Africa as a whole is gaining tremendous popularity, with a 28 percent year-over-year growth. The rise in multigenerational travel has translated to increased demand for safaris. Iceland’s appeal has grown in recent years, with the continued success showing its popularity extending across the calendar as well.

"We know that TV and film can drive a destination’s popularity, and Iceland is most likely enjoying a surge due to Game of Thrones," Ms. Ewing Belles said. "It’s also a country with tremendous natural beauty, making it a great destination for active and adventure travel.

Ritz Carlton Okinawa Japan

Ritz-Carlton Okinawa, Japan

Many of the fastest growing destinations are not on the radar of luxury retailers. As changing demands from travelers lead to new destinations gaining popularity, brands must respond by increasing their presence in markets beyond luxury’s traditional posts.

In particular, China and South Africa appear in both top 10s, suggesting big growth opportunities for luxury brands. While numerous hotels already have properties in China, South Africa and Africa in general are still neglected despite their growing interest for travelers and rapid growth.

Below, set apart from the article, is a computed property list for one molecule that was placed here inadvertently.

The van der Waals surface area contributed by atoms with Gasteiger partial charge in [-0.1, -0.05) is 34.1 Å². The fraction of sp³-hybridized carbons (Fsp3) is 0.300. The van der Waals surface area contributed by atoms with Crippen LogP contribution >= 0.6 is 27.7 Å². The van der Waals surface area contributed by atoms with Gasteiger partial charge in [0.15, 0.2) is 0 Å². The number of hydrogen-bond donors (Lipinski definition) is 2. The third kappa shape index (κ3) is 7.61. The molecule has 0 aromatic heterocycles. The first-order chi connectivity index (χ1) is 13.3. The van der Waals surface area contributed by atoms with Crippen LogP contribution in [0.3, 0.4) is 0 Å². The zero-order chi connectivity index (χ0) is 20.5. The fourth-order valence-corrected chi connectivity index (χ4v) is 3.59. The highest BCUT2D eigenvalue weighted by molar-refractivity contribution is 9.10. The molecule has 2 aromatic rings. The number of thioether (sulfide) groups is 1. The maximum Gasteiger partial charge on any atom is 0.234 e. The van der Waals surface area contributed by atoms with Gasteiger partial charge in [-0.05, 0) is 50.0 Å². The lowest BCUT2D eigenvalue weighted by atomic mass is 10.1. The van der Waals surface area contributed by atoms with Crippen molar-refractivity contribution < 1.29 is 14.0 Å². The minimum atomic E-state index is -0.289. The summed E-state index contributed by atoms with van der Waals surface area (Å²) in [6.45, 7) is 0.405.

Despite South Africa’s bump in the most recent quarter, household income continues to rise throughout the country, with the city of Johannesburg projected to be the biggest city on the continent by 2030. Nonetheless, large chains such as Ritz-Carlton and Starwood are still absent from the city.

The Hongta Hotel, A Luxury Collection Hotel, Shanghai

The Hongta Hotel, A Luxury Collection Hotel, Shanghai

Likewise, Ecuador and Iceland are also not on the radar of hoteliers or retailers despite growing interest from consumers. Brands should monitor these trends closely, as limited competition presents abundant opportunity for the first to make the move.

"Factors from Zika to the US presidential election impact travel sales, though it’s hard to quantify how much at this point," Ms. Ewing Belles said. "For Brexit, the UK saw a surge of interest from US travelers who suddenly found the UK affordable again due to the depreciated pound. Outbound travel from the UK initially took a dip, but stabilized within two weeks.

A different world